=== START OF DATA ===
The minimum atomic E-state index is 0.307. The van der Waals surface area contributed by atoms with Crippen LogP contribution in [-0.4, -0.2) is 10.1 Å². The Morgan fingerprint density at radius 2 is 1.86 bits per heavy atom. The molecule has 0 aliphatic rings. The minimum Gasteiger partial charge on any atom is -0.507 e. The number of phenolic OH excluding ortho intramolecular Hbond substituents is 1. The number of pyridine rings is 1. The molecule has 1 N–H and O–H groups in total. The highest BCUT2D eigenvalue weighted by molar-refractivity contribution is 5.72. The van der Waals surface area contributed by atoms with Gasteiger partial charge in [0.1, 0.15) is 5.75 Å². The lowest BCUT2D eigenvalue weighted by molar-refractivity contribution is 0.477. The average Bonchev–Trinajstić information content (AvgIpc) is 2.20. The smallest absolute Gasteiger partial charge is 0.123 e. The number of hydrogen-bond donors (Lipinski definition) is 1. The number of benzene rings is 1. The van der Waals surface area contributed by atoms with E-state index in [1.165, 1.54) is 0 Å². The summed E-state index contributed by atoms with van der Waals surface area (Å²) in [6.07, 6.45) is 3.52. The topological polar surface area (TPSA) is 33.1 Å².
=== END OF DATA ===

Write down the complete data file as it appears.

The minimum atomic E-state index is 0.307. The van der Waals surface area contributed by atoms with Crippen LogP contribution in [-0.4, -0.2) is 10.1 Å². The Morgan fingerprint density at radius 2 is 1.86 bits per heavy atom. The molecule has 0 aliphatic rings. The minimum Gasteiger partial charge on any atom is -0.507 e. The number of phenolic OH excluding ortho intramolecular Hbond substituents is 1. The number of pyridine rings is 1. The molecule has 1 N–H and O–H groups in total. The highest BCUT2D eigenvalue weighted by molar-refractivity contribution is 5.72. The van der Waals surface area contributed by atoms with Gasteiger partial charge in [0.1, 0.15) is 5.75 Å². The lowest BCUT2D eigenvalue weighted by molar-refractivity contribution is 0.477. The average Bonchev–Trinajstić information content (AvgIpc) is 2.20. The smallest absolute Gasteiger partial charge is 0.123 e. The number of hydrogen-bond donors (Lipinski definition) is 1. The number of benzene rings is 1. The van der Waals surface area contributed by atoms with E-state index in [1.165, 1.54) is 0 Å². The summed E-state index contributed by atoms with van der Waals surface area (Å²) in [6.07, 6.45) is 3.52. The topological polar surface area (TPSA) is 33.1 Å².